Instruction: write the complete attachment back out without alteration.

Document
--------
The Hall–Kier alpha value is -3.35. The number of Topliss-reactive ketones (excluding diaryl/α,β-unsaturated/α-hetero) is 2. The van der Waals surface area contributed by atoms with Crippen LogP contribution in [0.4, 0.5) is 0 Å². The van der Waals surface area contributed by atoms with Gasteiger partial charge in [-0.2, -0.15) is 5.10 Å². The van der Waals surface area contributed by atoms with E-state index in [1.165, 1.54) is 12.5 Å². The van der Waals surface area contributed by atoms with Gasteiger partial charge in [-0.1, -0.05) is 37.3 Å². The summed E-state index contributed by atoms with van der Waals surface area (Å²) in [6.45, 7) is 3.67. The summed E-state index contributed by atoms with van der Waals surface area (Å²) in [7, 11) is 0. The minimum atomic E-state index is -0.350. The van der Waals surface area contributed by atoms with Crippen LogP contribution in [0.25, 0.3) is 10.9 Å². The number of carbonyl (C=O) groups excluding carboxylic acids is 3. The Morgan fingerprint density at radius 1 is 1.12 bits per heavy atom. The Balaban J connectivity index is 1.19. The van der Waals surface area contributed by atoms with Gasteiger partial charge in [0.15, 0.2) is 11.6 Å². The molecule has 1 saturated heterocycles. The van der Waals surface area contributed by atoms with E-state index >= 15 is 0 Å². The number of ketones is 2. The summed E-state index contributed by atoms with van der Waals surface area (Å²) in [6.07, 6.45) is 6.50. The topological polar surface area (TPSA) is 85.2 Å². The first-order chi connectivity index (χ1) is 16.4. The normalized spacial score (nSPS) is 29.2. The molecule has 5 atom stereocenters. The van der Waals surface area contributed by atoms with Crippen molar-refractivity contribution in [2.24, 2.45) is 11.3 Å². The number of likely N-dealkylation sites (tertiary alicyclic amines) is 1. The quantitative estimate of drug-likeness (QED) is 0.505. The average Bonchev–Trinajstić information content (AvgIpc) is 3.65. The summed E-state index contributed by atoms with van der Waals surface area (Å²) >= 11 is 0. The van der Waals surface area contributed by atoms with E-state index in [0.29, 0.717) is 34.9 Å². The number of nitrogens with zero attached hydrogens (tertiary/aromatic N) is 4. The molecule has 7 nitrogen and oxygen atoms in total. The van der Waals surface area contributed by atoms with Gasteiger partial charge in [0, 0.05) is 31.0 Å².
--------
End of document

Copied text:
The Hall–Kier alpha value is -3.35. The number of Topliss-reactive ketones (excluding diaryl/α,β-unsaturated/α-hetero) is 2. The van der Waals surface area contributed by atoms with Crippen LogP contribution in [0.4, 0.5) is 0 Å². The van der Waals surface area contributed by atoms with Gasteiger partial charge in [-0.2, -0.15) is 5.10 Å². The van der Waals surface area contributed by atoms with E-state index in [1.165, 1.54) is 12.5 Å². The van der Waals surface area contributed by atoms with Gasteiger partial charge in [-0.1, -0.05) is 37.3 Å². The summed E-state index contributed by atoms with van der Waals surface area (Å²) in [6.45, 7) is 3.67. The summed E-state index contributed by atoms with van der Waals surface area (Å²) in [7, 11) is 0. The minimum atomic E-state index is -0.350. The van der Waals surface area contributed by atoms with Crippen LogP contribution in [0.25, 0.3) is 10.9 Å². The number of carbonyl (C=O) groups excluding carboxylic acids is 3. The Morgan fingerprint density at radius 1 is 1.12 bits per heavy atom. The Balaban J connectivity index is 1.19. The van der Waals surface area contributed by atoms with Gasteiger partial charge in [0.15, 0.2) is 11.6 Å². The molecule has 1 saturated heterocycles. The van der Waals surface area contributed by atoms with E-state index >= 15 is 0 Å². The number of ketones is 2. The summed E-state index contributed by atoms with van der Waals surface area (Å²) in [6.07, 6.45) is 6.50. The topological polar surface area (TPSA) is 85.2 Å². The first-order chi connectivity index (χ1) is 16.4. The normalized spacial score (nSPS) is 29.2. The molecule has 5 atom stereocenters. The van der Waals surface area contributed by atoms with Crippen molar-refractivity contribution in [2.24, 2.45) is 11.3 Å². The number of likely N-dealkylation sites (tertiary alicyclic amines) is 1. The quantitative estimate of drug-likeness (QED) is 0.505. The average Bonchev–Trinajstić information content (AvgIpc) is 3.65. The summed E-state index contributed by atoms with van der Waals surface area (Å²) >= 11 is 0. The van der Waals surface area contributed by atoms with E-state index in [0.29, 0.717) is 34.9 Å². The number of nitrogens with zero attached hydrogens (tertiary/aromatic N) is 4. The molecule has 7 nitrogen and oxygen atoms in total. The van der Waals surface area contributed by atoms with Gasteiger partial charge in [0, 0.05) is 31.0 Å².